www.piclist.com/techref/index.htm?key=calc+cfm+pressure

** Is it possible to calculate, or estimate, CFM through an orifice of a

known size by the pressure, psi, on each side of the orifice? This would be

ambient air at about 75 degrees F and, say, 50% relative humidity. **

__________________

There is an easy way to set an UPPER limit - the maximum flow velocity is

sonic in the "throat". While sonic velocity will vary with temperature and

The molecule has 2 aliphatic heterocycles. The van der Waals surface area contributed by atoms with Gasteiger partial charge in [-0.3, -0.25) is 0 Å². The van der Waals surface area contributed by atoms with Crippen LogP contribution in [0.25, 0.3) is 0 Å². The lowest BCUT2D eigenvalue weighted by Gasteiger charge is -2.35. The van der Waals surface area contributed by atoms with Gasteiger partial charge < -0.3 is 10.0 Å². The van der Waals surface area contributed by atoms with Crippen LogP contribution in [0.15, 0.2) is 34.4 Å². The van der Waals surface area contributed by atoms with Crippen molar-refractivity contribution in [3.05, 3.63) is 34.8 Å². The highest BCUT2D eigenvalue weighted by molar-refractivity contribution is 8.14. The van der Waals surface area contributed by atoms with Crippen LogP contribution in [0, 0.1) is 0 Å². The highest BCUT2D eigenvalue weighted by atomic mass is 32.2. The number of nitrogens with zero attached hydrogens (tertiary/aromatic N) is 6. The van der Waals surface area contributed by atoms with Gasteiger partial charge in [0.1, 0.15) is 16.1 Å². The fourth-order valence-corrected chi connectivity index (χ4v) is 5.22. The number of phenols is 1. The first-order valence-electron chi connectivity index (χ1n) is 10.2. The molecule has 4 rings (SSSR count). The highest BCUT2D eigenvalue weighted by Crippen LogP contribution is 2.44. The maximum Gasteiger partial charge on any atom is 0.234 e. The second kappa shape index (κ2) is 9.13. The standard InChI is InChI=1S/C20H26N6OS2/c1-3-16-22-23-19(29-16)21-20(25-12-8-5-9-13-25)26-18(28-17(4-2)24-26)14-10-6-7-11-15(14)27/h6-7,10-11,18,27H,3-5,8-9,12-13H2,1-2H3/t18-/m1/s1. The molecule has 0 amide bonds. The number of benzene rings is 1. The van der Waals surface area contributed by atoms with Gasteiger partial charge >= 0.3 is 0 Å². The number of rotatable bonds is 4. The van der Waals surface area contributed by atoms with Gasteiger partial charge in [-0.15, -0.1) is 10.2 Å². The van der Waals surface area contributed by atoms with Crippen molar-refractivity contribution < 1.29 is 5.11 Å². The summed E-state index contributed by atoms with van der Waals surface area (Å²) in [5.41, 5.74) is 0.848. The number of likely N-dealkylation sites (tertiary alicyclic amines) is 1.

pressure, this fact will give you a first approximation. Sonic flow occurs

for pressure differentials above about 30 psi AFAIR. Searching for "De Laval

nozzle" will give you leads to rocket nozzle design which is what you are

ending up with (even though it doesn't look much like one :-) ).

RM

Somewhat technical intro (but it's going to be)

I think this probably will allow you to work out what you want to know

msohttp://www.anu.edu.au/~geoff/AFD/De_Laval_Nozzle.pdf

Another

http://astron.berkeley.edu/~jrg/ay202/node100.html

Flow through an orifice - just about spot on (maybe :-) )

(See 'Sonic flow from the end of a pipe')

http://www.optimal-systems.demon.co.uk/appendix-e.htm

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